Thus was born the Australian American Leadership Dialogue, the most significant initiative in private diplomacy in Australian history. Bush furnished Scanlan with a presidential letter of enthusiastic endorsement. More than that, he put his administration behind the initiative.
Scanlan’s boundless energy and organisational skill turned it into reality. The first meeting took place in Washington in 1993, just after Bush had lost office. This meeting had good representation from upper levels of the new Clinton administration, just below cabinet level, but the turnout from the Bushies was astonishing.
I attended this meeting, in the basement of Georgetown’s Four Seasons Hotel, and met Dick Cheney, Karl Rove, Brent Scowcroft, Paul Wolfowitz, Richard Armitage and Bob Zoellick. All were hugely influential in the future. Getting to know them was a superb investment in the future for every Australian there.
If professional lobbyists had put together a group like that, they would have been entitled to charge in the millions. But this was all honorary, of course. That first meeting was notably bipartisan, collegial and frank. There were plenty of disagreements, within and between the delegations. The conversation was private, friendly and often robust.
But most striking, perhaps, was the collegiality, the sense that in that room we were all friends and all, while the meeting was on anyway, notional equals. I remember at the informal lunch in the garden sitting next to Scowcroft, who had been Bush’s national security adviser. Over the years I’ve had the pleasure of half a dozen private conversations with him. While he was always friendly in the normal American way, there was no showing off any verbal brilliance, no affectation at all. Rather, his was an extremely well organised mind, always seeking the key strategic drivers in any situation. He didn’t waste time with small talk, but paid you the great compliment of continuing, in private, the discussion in substance.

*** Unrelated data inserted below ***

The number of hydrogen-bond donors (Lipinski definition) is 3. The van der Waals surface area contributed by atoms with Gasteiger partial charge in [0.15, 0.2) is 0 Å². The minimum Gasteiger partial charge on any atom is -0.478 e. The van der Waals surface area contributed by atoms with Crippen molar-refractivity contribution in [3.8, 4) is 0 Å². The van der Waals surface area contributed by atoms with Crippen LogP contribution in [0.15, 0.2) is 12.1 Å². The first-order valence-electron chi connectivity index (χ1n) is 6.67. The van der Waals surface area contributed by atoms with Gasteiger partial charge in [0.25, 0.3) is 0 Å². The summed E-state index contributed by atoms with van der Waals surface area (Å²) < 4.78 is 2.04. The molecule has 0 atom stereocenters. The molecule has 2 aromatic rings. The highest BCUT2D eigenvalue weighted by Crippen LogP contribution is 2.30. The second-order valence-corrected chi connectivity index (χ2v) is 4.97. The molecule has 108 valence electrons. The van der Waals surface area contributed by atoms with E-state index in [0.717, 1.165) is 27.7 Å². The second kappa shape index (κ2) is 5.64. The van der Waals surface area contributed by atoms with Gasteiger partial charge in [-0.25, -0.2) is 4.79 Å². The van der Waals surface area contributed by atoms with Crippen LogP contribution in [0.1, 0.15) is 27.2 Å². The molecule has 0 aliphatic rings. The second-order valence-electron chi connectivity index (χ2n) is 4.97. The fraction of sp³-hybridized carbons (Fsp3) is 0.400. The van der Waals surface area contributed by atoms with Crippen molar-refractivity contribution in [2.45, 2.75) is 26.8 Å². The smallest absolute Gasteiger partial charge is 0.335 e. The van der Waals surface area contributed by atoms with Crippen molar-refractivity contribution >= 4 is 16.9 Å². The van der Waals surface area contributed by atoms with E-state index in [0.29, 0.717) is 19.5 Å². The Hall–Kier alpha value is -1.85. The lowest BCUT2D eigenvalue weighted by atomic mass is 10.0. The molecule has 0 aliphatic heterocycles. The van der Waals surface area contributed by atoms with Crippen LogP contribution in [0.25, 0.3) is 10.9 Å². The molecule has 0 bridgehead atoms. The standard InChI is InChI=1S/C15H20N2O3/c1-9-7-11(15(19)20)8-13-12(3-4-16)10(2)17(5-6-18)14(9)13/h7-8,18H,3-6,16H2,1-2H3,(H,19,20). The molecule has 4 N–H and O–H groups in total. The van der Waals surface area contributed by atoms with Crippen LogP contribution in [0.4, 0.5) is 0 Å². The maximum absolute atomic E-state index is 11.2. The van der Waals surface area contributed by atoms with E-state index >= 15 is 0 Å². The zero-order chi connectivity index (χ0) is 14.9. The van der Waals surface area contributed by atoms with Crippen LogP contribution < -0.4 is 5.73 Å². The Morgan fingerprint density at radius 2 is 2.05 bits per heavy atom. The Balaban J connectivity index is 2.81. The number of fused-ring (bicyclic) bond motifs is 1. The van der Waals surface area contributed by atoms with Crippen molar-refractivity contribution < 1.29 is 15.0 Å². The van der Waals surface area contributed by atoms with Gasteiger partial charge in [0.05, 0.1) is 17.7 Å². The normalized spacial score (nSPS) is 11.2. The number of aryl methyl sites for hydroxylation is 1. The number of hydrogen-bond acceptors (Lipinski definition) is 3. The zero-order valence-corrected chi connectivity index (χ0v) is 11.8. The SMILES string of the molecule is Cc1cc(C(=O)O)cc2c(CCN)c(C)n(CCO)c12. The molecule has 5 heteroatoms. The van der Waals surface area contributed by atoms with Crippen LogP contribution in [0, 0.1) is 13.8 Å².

Commencing at a time when the US alliance was momentarily unfashionable in Australia, the Dialogue has for 25 years now educated successive generations of Australian and US leaders, from both sides of politics, from business, academe and media, about the alliance. It has also forged deep friendships. None of this could have happened without Bush’s understanding, sympathy and willingness to get involved.
As a domestic politician, Bush had obvious weaknesses. He had run as Reagan’s heir but ended up, domestically, offering bland centrism. Having pledged “no new taxes” he was seduced into a budget compromise which raised taxes. He got 15 seconds of grudging acknowledgment from the left liberal media in the US for this, but then was excoriated from left and right as someone who did not keep solemn political pledges.
Bush deserves great credit for overseeing the peaceful end of the Cold War but he could never celebrate politically, or meaningfully engage the American people about, the deep political and cultural values which his own life exemplified. We shouldn’t think leaders of the Bush era were much better than anyone today. The US was offered presidential leaders somewhat like Bush — notably Jeb Bush, Marco Rubio, John Kasich and, before that, John McCain — and steadfastly refused them, preferring celebrities and populists.
For all that, Bush was a president Americans, and the whole world, could be proud of. That’s no small thing.
Greg Sheridan is Foreign Editor of The Australian.